Most Read Contributor in New Zealand, September 2016
The Financial Markets Authority (FMA)
Enforcement Policy setting out its enforcement priorities and the
approach it will take toward the use of its powers.
This is a useful initiative which will provide welcome clarity
and transparency. We summarise the main points of the Policy and
provide a brief commentary.
The FMA emphasises that this is "a living document" so
the enforcement priorities can be expected to change over time.
Early priorities are:
compliance with the new licensing regimes – for
financial service providers, financial advisors, trustees,
statutory supervisors and auditors, including monitoring the
boundary between regulated and unregulated activities, particularly
in relation to the financial advisers' regime
misconduct in KiwiSaver sales and distribution practices,
including those entities providing KiwiSaver through
"information only" services
trading conduct, "with a view to taking early action
should the need arise"
ensuring compliance with the Anti-Money Laundering and
Countering the Financing of Terrorism legislation, when it comes
into force on 30 June 2013.
These priorities are appropriate and as we would have expected.
Given that some of the issues involved are legally and factually
complex, early test cases are highly likely.
Openness and co-operation with the FMA, in particular where a
compliance problem has been self-identified and reported, will be
important in determining the level of any sanction or whether the
FMA considers that a sanction is warranted.
Use of powers
The FMA states that it will use "the full toolbox available
to us". This includes the use of criminal prosecutions for
serious misconduct, exercising a person's right of action when
it is in the public interest to do so, and requiring offenders to
compensate their victims.
It notes that, while there has been a recent focus on
directors' duties, it will also be holding senior executives,
shadow directors and external advisers to account. Tools to do this
include management banning orders and pecuniary penalty orders for
untrue statements made by experts in disclosure documents.
The Policy promises enforcement action which is
"proportionate" to the offence, and that the FMA will
"apply the principles of fairness and proportionality to any
decision on whether to pursue civil or criminal actions". The
FMA may be making a virtue of necessity here as resource
constraints will mean that it is going to have to pick its battles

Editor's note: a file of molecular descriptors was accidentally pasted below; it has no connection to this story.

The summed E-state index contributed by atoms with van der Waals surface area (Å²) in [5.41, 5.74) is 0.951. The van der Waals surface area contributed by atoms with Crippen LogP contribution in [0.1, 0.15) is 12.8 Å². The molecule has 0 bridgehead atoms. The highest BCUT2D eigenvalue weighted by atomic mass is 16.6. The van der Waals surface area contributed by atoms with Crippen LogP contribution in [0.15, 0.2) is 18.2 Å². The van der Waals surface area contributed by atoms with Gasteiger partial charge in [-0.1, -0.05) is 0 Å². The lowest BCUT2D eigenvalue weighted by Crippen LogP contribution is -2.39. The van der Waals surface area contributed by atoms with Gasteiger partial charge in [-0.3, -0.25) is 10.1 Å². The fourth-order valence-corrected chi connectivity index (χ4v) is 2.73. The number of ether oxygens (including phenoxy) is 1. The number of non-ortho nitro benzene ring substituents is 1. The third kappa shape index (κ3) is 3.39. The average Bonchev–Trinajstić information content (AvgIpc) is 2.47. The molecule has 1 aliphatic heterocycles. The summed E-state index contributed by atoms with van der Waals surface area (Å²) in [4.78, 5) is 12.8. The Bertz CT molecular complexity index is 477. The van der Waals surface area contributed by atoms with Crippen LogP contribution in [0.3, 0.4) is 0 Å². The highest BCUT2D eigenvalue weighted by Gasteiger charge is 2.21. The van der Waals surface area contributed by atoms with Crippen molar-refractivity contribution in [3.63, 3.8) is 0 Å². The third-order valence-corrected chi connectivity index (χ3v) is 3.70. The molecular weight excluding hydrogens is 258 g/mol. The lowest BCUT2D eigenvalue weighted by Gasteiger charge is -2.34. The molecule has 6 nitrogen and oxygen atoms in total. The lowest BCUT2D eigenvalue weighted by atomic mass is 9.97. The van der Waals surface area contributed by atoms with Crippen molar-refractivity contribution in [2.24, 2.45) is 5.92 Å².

to some extent.
Publication of enforcement action
The FMA favours a highly public approach "to maximise the
visible deterrence of enforcement activity". Accordingly, it
will allow name suppression and confidentiality only under
exceptional circumstances. This is in sharp contrast to the
historic position of the NZ Markets Disciplinary Tribunal (and
predecessors) which faced criticism for refusing, in some cases, to
identify firms and individuals under investigation.
The FMA will encourage out of court settlements where
appropriate but wants this option to be raised before it has
committed to pursuing litigation. For market participants, this
means that early case analysis will be essential to assess whether
it is better to go to court or to settle.
The FMA will expect a settlement proposal to be well developed
and to include draft admissions, a detailed and realistic
remediation offer and reparation where possible.
The FMA's commitment to transparency is commendable. We note
that it is planning two companion documents to the Enforcement
Policy: a model litigant policy and a policy on its intended
approach to conducting investigations.
These are also "nice to haves" – at least in
principle. Most public sector enforcement bodies have some form of
model litigant policy, requiring them to conduct any litigation
with the utmost propriety and to the highest professional
But experience has shown that this can mean different things to
different people – for example, it may (or may not)
include the taking of procedural points or strike outs
applications. This is particularly so as such policies are not
binding or enforceable.
Much more effective is the creation and nurture of an
institutional culture around enforcement. The FMA, given the scope
of its jurisdiction, seems the perfect agency to provide leadership
in this respect.
The information in this article is for informative purposes
only and should not be relied on as legal advice. Please contact
Chapman Tripp for advice tailored to your situation.
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